WIth the 20th anniversary of Pixar’s Toy Story approaching, Fortune has posted a wonderful interview with Ed Catmull on the relationship between great animation and new technology. In the interview, Catmull points out that Walt Disney himself was a great believer in continuing to develop the technology of filmmaking alongside developing the stunning art and great storytelling that is so evident in Disney projects. Part of what helped Disney make a comeback after the drop in quality after Walt’s death, and the thing that makes Pixar great today, is the renewed interest in developing the technology that allows ambitious stories to be told.
This is a great interview for many reasons, but I really love that Catmull connects Walt Disney’s insistence on technological innovation to the culture that exists at Disney and Pixar today. I think for a lot of people who lived through the 80s and 90s, the Disney brand is often associated recycling and resting on their laurels; a heavy reliance on nonsensical sequels (who needs a Cinderella 2?) and unambitious projects more interested in merchandizing than developing anything original seemed, more often than not, the hallmark of the Disney corporation when I was growing up (not to say that there weren’t some wonderful things too). Looking at the work of Walt Disney himself, though, it seems that his eponymous company was as much in the business of developing new film technology as it was in creating entertainment. Despite his company often being on the edge of financial crisis, he refused to make easy money sequels to his successful features (just think what the world would be like if he had given in and made Snow White 2). Instead, he insisted on continuing to innovate, both with the stories they told and the way they told them. Just a few of the innovations overseen during Walt’s lifetime:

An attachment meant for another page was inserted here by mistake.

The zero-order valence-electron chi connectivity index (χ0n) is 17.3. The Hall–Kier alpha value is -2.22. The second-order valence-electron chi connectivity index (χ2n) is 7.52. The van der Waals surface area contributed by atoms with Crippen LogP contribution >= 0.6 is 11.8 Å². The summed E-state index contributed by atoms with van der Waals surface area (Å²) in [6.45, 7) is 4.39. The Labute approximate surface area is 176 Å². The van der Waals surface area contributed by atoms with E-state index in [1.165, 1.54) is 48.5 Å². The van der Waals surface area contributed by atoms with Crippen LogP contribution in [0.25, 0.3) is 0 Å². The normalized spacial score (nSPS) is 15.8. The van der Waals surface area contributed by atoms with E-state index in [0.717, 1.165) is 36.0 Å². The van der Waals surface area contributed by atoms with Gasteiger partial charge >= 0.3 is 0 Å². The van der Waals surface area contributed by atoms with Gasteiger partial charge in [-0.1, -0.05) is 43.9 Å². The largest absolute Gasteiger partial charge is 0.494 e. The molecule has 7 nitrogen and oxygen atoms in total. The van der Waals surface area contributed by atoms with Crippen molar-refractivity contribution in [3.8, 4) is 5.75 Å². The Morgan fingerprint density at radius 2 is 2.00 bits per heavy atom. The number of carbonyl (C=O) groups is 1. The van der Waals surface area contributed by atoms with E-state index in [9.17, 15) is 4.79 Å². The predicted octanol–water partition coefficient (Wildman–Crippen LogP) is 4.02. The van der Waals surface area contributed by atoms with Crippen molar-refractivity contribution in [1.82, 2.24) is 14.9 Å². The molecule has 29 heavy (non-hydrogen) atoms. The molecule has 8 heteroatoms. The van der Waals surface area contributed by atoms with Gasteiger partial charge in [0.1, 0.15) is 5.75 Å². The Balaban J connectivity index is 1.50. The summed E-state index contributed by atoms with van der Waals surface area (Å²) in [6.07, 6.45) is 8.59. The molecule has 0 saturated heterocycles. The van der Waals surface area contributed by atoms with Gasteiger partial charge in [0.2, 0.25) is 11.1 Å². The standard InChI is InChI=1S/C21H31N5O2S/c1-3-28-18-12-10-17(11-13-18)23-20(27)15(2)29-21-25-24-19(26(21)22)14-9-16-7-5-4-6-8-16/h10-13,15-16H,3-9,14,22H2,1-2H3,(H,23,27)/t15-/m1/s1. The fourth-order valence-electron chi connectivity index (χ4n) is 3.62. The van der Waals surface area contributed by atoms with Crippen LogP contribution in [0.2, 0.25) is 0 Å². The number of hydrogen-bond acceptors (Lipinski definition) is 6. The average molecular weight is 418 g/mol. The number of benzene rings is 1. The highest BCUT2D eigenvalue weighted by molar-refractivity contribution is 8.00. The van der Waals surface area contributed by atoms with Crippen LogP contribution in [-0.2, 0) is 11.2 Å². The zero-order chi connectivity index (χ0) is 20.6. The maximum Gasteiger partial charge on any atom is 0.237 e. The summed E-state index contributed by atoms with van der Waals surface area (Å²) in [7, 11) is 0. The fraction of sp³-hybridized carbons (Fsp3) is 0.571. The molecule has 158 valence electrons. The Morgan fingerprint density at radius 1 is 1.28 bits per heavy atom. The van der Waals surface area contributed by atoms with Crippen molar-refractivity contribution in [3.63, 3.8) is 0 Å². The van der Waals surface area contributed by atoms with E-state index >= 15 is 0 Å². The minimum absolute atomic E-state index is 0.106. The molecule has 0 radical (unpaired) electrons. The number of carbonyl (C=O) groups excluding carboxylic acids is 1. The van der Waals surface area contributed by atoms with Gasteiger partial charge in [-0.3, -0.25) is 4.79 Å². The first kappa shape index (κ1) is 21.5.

- Developing better ways to fully incorporate sound into cartoons with Steamboat Willie (1929),
- Animating in three-strip Technicolor with Flowers and Trees (1932)
- Developing a gigantic multiplane camera to give animated scenes depth,
- Creating Fantasound (a multichannel sound system that predated stereo and surround sound by 20 years) for Fantasia (1940)
- Building the first regularly-operating monorail in the US for Disneyland
- Improving the optical printer, allowing better combination of live-action and animation (including use of the “yellow screen” a photochemical predecessor to green screen) for films from The Three Caballeros (1945) to Mary Poppins (1964)
- EPCOT, the Experimental Prototype Community of Tomorrow, which was intended to be an experimental utopian city rather than a feature of a new Disney park
For Walt Disney, innovation and entertainment went hand in hand, and the most exciting thing about coming up with a new story was also coming up with new ways to tell it. It is wonderful to see that Catmull is continuing that tradition in his work with Disney and Pixar today.